Let’s say, on the cyber side, we make a lot of chocolate bars. On the infrastructure side, we sell a lot of peanut butter. I get to think about what happens if you mix that peanut butter and chocolate together. Do I get something new that we’ve never had before? And if we do, does that help either of our mission sets or not? I’m not worried about selling more candy bars, but I’m worried about creating some new ones that help make our partners more secure, which lets them manage their risk better. That’s, at a high level, how I think about trying to differentiate my role from a CIO and a CISO.

What are you doing to carry out this top priority of consistency when it comes to data management and governance?

A lot of that is about formalizing our approach to data management governance to make it sustainable beyond my tenure, beyond our senior leadership. A lot of that is then formalizing it from a documentation expectation — here’s how we’re going to operate, here’s how we’re going to do governance. Does everyone understand that as you come into the organization?

And part of that is instituting a culture at the lowest levels as people come into the organization about how they think about data, how they treat data and what they’re going to do with data. So there’s that top-down piece from documentation and processes, and there’s that bottom-up piece of building culture.

What kinds of efforts are happening right now for frontline employees to start being better stewards of data and use it in their everyday work?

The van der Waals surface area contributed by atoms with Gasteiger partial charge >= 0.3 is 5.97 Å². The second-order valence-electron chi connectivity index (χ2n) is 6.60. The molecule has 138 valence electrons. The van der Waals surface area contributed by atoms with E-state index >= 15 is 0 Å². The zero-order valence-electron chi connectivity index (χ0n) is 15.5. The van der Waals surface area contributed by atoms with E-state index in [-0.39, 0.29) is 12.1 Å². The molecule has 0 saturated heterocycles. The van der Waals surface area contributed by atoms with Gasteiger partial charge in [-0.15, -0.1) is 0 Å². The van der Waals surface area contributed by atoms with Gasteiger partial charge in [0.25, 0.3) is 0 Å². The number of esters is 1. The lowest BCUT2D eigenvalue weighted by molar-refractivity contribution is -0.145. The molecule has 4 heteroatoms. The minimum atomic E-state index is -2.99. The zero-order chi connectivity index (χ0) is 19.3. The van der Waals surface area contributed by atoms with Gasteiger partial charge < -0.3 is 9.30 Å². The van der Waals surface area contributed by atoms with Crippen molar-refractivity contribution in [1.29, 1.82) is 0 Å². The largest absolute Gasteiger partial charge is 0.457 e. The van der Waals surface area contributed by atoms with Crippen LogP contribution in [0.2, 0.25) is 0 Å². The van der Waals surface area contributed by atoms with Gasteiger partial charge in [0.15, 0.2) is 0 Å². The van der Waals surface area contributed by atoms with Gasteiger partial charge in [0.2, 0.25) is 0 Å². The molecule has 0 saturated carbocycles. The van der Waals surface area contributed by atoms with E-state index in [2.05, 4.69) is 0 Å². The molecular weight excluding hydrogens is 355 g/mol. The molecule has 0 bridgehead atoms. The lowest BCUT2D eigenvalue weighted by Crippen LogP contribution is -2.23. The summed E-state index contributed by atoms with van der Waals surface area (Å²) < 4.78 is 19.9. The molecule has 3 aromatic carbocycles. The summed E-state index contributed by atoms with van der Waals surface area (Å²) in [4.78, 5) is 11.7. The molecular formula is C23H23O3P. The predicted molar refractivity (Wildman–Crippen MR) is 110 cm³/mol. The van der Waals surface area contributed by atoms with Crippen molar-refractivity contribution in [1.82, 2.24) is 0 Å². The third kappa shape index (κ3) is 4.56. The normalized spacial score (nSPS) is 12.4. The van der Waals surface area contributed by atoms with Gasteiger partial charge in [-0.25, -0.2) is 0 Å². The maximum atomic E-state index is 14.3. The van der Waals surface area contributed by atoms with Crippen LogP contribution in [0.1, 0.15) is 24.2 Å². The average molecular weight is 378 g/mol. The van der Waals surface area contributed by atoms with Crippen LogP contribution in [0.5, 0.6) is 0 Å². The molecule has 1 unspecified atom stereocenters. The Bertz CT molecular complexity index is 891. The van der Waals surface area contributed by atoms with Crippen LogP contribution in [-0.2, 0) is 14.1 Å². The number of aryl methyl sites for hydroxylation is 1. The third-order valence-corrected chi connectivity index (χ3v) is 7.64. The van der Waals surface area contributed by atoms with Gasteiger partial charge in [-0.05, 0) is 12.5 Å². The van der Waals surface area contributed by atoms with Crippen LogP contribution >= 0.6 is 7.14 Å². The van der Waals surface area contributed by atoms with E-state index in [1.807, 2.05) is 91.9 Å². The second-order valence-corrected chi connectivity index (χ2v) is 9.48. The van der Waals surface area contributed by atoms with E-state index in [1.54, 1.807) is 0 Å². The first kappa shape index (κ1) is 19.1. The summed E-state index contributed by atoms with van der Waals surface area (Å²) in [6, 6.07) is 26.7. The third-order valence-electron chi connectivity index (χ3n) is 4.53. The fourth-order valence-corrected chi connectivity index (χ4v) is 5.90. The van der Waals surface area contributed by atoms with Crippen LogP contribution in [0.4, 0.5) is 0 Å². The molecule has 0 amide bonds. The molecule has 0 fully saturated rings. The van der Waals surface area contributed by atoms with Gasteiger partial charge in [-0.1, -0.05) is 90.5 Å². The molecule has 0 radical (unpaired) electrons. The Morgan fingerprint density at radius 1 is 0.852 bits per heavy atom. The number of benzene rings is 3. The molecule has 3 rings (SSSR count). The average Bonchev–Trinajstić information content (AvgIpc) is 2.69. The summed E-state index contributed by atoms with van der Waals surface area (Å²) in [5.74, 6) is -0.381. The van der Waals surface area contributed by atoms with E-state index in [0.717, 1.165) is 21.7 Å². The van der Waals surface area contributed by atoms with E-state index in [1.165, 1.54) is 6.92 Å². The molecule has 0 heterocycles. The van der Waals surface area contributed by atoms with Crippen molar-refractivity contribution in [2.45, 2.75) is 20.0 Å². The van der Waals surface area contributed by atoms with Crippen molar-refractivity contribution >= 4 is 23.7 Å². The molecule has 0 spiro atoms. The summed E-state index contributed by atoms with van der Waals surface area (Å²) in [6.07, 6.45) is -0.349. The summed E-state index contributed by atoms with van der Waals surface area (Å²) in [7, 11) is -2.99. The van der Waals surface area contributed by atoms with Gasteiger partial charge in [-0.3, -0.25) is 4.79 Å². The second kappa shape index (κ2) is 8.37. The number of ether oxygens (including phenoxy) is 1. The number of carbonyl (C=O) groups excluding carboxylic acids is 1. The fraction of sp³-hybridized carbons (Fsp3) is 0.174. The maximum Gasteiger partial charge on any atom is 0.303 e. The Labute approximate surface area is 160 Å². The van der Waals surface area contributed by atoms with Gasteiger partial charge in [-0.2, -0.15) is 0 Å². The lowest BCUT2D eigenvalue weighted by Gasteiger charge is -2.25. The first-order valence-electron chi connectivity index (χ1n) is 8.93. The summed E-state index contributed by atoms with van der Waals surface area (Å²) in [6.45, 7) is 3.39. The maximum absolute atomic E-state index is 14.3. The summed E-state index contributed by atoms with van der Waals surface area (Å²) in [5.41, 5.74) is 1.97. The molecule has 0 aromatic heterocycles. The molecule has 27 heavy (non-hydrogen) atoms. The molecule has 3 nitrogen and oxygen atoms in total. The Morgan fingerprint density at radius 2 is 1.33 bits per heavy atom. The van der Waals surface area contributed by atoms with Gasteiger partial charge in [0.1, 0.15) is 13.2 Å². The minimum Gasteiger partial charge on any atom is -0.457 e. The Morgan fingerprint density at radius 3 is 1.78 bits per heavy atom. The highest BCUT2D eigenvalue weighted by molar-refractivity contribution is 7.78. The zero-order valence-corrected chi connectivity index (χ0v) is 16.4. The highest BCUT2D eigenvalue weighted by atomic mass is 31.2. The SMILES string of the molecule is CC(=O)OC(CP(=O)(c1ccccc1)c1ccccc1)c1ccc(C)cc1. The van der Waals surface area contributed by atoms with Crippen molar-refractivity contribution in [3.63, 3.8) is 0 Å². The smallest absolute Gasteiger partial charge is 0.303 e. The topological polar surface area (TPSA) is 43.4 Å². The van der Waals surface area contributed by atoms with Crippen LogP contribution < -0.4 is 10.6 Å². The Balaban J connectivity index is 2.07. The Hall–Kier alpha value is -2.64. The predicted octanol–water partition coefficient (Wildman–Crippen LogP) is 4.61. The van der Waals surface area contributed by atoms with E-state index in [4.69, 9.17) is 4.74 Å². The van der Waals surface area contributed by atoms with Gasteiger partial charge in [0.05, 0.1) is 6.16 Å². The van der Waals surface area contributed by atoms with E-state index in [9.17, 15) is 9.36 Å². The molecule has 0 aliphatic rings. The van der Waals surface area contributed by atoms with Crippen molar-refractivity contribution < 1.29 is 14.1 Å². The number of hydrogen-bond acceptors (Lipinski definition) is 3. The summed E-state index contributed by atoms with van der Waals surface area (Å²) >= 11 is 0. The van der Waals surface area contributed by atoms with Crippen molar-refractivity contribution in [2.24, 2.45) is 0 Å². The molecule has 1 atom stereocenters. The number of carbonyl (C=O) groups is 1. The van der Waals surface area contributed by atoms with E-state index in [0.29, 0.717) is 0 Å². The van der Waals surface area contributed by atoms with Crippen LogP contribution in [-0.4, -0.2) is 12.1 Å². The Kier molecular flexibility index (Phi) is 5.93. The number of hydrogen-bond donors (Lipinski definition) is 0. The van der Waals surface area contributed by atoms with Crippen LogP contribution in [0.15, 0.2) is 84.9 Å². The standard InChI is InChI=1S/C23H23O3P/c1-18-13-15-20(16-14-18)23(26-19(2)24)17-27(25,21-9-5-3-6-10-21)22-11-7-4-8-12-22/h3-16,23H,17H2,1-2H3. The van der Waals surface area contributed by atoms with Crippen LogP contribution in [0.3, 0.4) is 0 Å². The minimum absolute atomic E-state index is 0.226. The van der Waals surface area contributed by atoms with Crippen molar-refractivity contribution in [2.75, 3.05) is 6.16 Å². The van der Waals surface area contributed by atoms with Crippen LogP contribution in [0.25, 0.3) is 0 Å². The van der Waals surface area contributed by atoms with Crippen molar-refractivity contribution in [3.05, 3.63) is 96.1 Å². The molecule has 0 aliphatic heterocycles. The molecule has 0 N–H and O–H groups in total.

There are two parts that come to mind quickly. Number one is, what I’ve spent a lot of time doing over the past year is trying to get to as many working groups and meetings [where] people are talking about this so I can spread that gospel.

I’ve also begun briefing our new employees. When CISA hires people and they come in for the new employee orientation, I got myself on the briefing agenda so I can get them day one in the door, talking about the vision, the culture we want to get to, their role in that as a new employee and what I expect of them as a data steward. Part of it for me has been this: talk to as many folks as you can — that’s the most important part — and then keep talking to them.

One of the other things we’ve done is we built a conceptual data model. Not a logical physical data model — it doesn’t have rows and columns. But a conceptual layer to talk about what CISA does from a cyber standpoint when you think about a cyber incident, cyber response and cyber risk.

What I can do [with this] is I can start to map our datasets and our systems against this conceptual model. And this way, we can hand that to people and say if you’re building a new system or you’re trying to devise a new product we’re going to post on our website, here are ways to think about it. Here are concepts you should be including. If you’re writing a report, and you need to get some more information about a cyber [incident] like attack patterns or IP address or malware information, here are the five or six data assets across the organization that you should make sure you’re looking at. And if you didn’t know they existed, that’s perfect. That’s what this conceptual model is here for, and that’s served to help folks understand the data that has come into the organization, the context of what it was brought in for and how it is used elsewhere.

When chief information officers were first instated, there was a little bit of difficulty making sure that they had the empowerment to carry out their roles. Is that the case for you? Do you have a seat at the table? And how can others ensure the same?

When I was hired back in 2018, on the cyber side, leadership at that point was aware of this and proactive to say we need this [CDO] role. And I certainly would have had a seat at the table. But that’s not always sustainable, depending on the role of a chief data officer, to make it more institutionalized and sustainable.